This is the film about the rich and greedy in a united states of profit. Michael Moore himself fills nearly every screen as the people’s inquisitor.

Truls Lie
Editor-in-chief, Modern Times Review
Published date: January 1, 2010


Capitalism: A Love Story is about the disastrous impact of corporate dominance on the everyday lives of Americans (and by default, the rest of the world). From Middle America, to the halls of power in Washington, to the global financial epicenter in Manhattan, Moore once again takes film viewers into uncharted territory. What is the price that America pays for its love of capitalism? Today the American dream is looking more like a nightmare as families pay the price with their jobs, their homes and their savings. Moore takes us into the homes of ordinary people whose lives have been turned upside down. What he finds are the all- too-familiar symptoms of a love a air gone astray: lies, abuse, betrayal … and 14,000 jobs being lost every day. Capitalism: A Love Story is both a culmination of Moore’s previous works and a look into what a more hopeful future could look like. It’s Moore’s ultimate quest to answer: Who are we and why do we behave the way that we do?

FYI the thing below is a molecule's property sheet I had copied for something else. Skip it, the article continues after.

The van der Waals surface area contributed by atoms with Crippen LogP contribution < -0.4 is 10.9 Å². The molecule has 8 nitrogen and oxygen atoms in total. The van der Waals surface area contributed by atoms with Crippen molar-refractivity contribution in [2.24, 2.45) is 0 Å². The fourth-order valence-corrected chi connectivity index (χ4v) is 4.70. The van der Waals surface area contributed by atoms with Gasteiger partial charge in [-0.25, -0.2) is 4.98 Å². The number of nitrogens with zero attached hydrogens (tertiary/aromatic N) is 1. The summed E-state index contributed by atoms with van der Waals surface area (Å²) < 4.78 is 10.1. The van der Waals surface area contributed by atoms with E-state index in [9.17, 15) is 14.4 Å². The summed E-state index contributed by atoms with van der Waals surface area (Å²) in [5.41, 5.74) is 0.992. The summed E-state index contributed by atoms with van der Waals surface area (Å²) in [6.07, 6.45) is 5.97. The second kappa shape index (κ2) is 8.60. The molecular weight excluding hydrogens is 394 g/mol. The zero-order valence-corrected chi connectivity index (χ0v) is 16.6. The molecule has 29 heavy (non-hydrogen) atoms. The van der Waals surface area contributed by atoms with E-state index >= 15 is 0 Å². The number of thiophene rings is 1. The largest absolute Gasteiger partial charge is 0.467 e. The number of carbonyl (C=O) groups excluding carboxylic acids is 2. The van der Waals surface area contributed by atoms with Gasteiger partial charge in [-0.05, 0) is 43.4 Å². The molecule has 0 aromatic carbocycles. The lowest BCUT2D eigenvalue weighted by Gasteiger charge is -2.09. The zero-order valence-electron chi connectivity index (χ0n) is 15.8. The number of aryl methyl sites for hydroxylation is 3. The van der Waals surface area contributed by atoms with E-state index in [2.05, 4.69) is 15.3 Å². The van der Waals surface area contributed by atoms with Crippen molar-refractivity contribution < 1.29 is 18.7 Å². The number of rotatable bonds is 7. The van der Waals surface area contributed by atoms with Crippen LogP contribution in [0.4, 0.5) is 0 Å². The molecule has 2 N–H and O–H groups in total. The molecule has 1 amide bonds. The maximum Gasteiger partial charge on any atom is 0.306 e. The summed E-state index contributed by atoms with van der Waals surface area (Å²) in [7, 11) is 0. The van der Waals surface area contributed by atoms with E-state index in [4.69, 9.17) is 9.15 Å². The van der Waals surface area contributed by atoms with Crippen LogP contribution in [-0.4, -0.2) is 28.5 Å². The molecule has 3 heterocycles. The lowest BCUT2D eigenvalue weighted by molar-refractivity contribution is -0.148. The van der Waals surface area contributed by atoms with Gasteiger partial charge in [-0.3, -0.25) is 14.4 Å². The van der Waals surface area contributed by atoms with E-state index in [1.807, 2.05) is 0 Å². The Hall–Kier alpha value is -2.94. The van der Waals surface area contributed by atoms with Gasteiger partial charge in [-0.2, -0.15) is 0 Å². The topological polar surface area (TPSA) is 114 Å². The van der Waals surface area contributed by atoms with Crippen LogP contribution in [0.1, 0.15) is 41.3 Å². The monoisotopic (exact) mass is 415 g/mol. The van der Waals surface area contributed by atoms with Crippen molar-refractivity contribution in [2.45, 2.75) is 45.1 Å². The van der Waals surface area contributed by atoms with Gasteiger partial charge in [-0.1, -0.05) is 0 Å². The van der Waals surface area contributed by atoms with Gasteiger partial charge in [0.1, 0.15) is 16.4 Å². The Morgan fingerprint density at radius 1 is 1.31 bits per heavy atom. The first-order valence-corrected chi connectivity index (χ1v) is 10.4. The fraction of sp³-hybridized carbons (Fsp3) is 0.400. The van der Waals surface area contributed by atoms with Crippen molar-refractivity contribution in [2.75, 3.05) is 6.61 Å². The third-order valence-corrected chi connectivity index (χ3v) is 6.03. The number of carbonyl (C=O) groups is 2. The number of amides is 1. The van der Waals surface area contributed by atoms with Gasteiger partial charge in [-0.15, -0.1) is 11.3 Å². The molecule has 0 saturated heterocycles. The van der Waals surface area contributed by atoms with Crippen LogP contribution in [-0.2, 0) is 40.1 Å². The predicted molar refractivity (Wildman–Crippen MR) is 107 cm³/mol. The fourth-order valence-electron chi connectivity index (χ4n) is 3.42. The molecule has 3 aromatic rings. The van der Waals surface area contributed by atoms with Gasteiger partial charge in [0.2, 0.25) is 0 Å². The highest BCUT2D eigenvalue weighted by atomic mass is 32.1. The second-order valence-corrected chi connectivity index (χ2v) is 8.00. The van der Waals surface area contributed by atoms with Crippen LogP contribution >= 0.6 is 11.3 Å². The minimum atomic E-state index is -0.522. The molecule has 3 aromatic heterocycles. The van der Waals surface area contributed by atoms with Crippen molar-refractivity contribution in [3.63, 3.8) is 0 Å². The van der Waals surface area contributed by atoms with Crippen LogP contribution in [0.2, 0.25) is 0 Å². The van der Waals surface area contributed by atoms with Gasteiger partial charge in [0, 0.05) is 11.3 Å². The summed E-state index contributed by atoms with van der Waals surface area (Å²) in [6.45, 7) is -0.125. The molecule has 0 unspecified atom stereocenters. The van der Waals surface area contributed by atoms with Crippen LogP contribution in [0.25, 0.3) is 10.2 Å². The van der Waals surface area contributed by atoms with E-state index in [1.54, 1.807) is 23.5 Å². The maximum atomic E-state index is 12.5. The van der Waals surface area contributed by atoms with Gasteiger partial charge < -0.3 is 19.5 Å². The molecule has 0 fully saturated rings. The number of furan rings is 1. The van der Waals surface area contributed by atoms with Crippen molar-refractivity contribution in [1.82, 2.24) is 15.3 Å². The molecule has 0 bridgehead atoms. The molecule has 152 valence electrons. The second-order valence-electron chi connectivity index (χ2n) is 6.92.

[ntsu_youtube url=”https://www.youtube.com/watch?v=CkTkYQkG13w

Michael Moore’s New Capitalism: A Love Story starts with a combination of heavyrock soundtrack and fast-track video surveillance from bank robberies – young boys move around, jump behind the barriers, grab money, threaten people with their guns, and then disappear. As an expression it is an attack on the whole banking system.

The music changes through the two hours of the film: After the rock sequences we hear a slightly comical soundtrack of school band music, before later culminating with classical tragic music – when the end of the American empire is the topic. The film’s birds-eye view flies over the area of New Orleans that was devastated as the result of hurrican Katrina. Usually really poor people are the victims of natural catastrophe – but as the film reminds us: they are also the victims of the nancial crises.

This is the film about the rich and greedy in a united states of prot. For example, …


Dear reader. You have read 5 articles this month. Could we ask you to support MODERN TIMES REVIEW with a running subscription? It is onbly 9 euro quarterly to read on, and you will get full access to close to soon 2000 articles, all our e-magazines – and we will send you the coming printed magazines.
(You can also edit your own connected presentation page)